The widely held perception is that private sector organisations are more ruthless about accountability for botched projects than the private sector, as seen with MFI’s recent decision to sack two of its directors after a multi-million pound supply chain system ran into trouble.
We asked silicon.com’s CIO Jury user panel if they agreed with the assertion that private sector CIOs and IT bosses would lose their jobs if they were responsible for the kinds of failures seen in government IT.
Two-thirds of the jury (eight) said ‘yes’ a private sector CIO could expect to lose their job for that kind of failure with a third (four) saying ‘no’.
“Absolutely,” was the most common response and Richard Yeo, CTO at easyGroup, said: “Private sector CIOs would either leave before they were pushed or be pushed. Either way they wouldn�t be there within six months of the failure.”
David Lister, CIO at Reuters, said it comes with the territory: “Performance, accountability and consequence management go hand in hand with the remuneration and incentive packages that exist in the private world. Outstanding success brings exceptional rewards but the reverse also has to be true for failure.”
The scale of public sector projects was accepted as a mitigating factor by some IT bosses but Graham Yellowley, director of technology at Mitsubishi Securities International, said: “The number of public sector projects that go over budget and over time appear to be extravagant by comparison with the private sector.”
One public sector juror, Richard Steel, head of ICT at London Borough of Newham - who has also worked in a merchant bank - admitted that the government all too often launches into “over-ambitious projects that are ill thought-through” but said that private sector IT suppliers are often also to blame.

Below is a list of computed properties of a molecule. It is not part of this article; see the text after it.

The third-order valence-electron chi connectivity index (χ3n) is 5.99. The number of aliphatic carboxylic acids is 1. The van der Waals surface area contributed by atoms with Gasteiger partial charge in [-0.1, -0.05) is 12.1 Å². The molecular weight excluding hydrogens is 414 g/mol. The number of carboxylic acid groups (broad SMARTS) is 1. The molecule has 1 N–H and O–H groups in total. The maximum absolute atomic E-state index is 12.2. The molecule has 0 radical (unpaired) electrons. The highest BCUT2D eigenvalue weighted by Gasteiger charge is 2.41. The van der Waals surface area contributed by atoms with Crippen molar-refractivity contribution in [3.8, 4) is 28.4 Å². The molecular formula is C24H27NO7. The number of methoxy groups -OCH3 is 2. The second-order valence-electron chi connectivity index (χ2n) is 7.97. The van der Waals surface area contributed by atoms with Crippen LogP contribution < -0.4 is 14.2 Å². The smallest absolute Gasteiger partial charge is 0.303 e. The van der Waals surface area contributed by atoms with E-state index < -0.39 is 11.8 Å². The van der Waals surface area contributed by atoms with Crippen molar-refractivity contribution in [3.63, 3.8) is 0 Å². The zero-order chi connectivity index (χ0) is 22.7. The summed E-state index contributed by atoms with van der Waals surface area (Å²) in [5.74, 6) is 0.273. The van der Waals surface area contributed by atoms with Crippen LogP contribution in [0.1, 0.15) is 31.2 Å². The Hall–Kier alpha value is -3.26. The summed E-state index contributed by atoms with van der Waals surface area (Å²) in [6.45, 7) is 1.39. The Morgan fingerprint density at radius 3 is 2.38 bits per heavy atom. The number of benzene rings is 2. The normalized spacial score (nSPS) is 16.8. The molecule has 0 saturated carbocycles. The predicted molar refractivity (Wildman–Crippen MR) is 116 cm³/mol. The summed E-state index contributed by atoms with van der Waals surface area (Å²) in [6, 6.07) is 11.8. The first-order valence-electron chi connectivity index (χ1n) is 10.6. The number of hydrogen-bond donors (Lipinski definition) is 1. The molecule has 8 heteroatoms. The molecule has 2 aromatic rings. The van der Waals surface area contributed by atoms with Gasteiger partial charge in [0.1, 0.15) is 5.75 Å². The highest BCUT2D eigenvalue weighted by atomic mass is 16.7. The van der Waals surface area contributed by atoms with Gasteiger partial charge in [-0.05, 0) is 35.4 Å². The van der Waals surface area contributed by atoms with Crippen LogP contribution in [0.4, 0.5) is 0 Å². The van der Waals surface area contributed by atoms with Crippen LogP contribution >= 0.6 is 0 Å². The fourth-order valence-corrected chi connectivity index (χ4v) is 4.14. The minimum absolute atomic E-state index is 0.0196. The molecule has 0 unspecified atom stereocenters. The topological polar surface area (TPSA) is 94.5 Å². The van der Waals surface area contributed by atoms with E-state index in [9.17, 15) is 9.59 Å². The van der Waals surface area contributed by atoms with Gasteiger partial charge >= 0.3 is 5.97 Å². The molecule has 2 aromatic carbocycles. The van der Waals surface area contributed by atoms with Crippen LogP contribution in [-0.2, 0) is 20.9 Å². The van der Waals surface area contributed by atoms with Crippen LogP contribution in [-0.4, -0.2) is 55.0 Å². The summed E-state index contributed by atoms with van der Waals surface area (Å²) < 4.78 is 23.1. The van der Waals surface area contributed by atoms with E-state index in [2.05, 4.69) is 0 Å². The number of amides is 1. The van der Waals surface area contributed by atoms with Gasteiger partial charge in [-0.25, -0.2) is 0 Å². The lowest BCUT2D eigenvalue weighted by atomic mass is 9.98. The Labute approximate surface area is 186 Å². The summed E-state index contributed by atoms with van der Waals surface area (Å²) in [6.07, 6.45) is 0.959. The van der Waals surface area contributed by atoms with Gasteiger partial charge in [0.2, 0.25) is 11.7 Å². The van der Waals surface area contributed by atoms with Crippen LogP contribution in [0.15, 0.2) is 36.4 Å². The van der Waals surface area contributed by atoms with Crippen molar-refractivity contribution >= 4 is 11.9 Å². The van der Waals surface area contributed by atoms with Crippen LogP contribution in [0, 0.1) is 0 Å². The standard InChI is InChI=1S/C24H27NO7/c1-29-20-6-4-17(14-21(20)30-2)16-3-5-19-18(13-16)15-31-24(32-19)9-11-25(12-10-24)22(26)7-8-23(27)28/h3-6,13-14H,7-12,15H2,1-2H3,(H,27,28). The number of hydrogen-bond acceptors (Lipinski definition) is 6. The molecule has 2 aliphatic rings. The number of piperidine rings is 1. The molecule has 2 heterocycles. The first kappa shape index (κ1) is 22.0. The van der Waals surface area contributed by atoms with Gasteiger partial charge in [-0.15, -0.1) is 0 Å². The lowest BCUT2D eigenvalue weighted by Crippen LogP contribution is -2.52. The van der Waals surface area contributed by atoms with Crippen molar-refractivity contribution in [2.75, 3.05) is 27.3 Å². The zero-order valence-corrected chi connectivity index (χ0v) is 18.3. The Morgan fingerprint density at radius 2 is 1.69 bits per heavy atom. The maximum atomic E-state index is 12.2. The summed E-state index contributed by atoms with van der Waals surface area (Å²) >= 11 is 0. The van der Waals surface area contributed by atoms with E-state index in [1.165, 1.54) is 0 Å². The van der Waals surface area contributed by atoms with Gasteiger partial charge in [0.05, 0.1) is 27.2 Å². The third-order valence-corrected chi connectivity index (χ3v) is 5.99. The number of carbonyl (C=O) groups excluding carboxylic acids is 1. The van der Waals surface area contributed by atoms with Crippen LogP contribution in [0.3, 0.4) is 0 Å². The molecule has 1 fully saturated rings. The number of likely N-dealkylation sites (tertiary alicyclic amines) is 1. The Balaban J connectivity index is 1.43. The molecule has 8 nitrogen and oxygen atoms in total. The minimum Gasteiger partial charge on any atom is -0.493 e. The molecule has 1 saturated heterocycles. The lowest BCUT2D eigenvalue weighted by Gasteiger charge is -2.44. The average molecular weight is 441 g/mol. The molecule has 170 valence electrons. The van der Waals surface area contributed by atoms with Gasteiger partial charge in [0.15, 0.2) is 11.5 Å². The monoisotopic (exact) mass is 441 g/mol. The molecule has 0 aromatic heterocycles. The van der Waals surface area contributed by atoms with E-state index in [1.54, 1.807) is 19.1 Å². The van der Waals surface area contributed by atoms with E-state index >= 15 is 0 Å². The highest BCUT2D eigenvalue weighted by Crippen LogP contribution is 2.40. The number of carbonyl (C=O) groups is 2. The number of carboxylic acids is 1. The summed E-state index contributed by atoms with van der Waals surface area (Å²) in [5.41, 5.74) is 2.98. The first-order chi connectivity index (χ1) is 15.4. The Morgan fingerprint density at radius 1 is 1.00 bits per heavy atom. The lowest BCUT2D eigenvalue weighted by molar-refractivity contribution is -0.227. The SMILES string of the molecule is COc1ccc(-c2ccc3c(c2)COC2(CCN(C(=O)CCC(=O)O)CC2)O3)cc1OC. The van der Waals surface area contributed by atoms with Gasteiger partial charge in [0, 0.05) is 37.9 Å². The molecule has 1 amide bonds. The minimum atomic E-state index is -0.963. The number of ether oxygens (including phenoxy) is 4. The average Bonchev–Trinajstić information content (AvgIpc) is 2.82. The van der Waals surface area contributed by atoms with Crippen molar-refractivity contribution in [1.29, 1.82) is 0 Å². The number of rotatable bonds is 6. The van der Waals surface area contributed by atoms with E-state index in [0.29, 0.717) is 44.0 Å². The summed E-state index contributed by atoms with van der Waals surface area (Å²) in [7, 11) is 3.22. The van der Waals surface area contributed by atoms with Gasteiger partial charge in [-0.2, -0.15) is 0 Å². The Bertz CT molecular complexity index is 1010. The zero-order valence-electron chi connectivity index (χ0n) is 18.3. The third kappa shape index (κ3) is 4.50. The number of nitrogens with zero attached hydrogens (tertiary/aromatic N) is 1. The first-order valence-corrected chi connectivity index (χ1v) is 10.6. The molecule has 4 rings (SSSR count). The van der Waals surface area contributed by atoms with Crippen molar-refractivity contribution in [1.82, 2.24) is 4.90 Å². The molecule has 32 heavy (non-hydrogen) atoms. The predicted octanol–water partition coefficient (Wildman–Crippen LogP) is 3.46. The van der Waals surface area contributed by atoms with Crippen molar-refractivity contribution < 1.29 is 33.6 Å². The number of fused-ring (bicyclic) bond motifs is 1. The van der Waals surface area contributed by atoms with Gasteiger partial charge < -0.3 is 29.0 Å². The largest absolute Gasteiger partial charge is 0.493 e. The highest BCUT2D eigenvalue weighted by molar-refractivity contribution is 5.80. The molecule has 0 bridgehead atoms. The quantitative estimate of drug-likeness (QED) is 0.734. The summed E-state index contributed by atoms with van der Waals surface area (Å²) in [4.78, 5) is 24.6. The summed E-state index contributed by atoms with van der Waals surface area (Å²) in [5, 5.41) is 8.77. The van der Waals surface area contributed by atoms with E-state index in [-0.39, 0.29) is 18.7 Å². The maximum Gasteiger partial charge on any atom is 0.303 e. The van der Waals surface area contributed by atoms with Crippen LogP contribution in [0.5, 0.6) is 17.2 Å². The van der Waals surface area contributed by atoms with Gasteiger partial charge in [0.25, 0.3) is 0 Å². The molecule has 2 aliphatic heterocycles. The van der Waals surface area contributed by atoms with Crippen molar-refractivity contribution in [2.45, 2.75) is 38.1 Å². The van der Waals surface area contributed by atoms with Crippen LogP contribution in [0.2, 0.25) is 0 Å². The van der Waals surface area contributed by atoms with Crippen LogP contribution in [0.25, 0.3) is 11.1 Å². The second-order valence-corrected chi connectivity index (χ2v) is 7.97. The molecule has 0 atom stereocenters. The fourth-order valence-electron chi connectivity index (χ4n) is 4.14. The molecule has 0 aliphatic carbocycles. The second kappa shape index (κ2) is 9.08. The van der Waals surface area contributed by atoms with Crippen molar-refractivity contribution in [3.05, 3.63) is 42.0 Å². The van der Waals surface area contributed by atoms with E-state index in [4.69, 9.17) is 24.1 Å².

“The private sector are usually the ones selling these grandiose schemes to government, and it is they who happily contract to deliver against scanty specifications and an unclear vision, and they who usually end up being the ones who can walk away from the resulting mess.”
Those who disagreed cited the fact that IT failures in big private sector organisations are often not heard about as they are not open to the same level of public scrutiny as government projects.
Simon Norbury, head of ICT at Westminster City Council, said: “The point is that we would never hear of the failure in the first place - the private sector is fooling itself into pretending it does not have similar or even larger failures. In the public sector, we have to be far more open and wash our dirty linen in public. How many private sector managers would stand up to such scrutiny?”
Frank Coyle, IT director at John Menzies Distribution, said responsibility is often taken out of the hands of public sector IT bosses because of political pressure.
“Most of these public sector high profile failures were with outsourced projects. I suspect that the decision to outsource was as a result of political pressure and the IT director had little influence in that decision. The IT directors were probably left to manage the inevitable shambles of unrealistically high expectations of their superiors and false promises by the outsourced supplier,” he said.
This week’s CIO Jury was…
Frank Coyle, IT director, John Menzies Distribution
Kevin Fitzpatrick, CTO, Manpower
Bill Gibbons, CIO, Abbey
David Lister, CIO, Reuters
Kevin Lloyd, CTO, Barclays
David McKean, CIO, Cable & Wireless
Simon Norbury, head of ICT, Westminster City Council
Steve Ritchie, CIO, Investcorp
Richard Steel, head of ICT, London Borough of Newham
Angus Waugh, head of IT, National Audit Office
Richard Yeo, CTO, easyGroup
Graham Yellowley, director of technology, Mitsubishi Securities International
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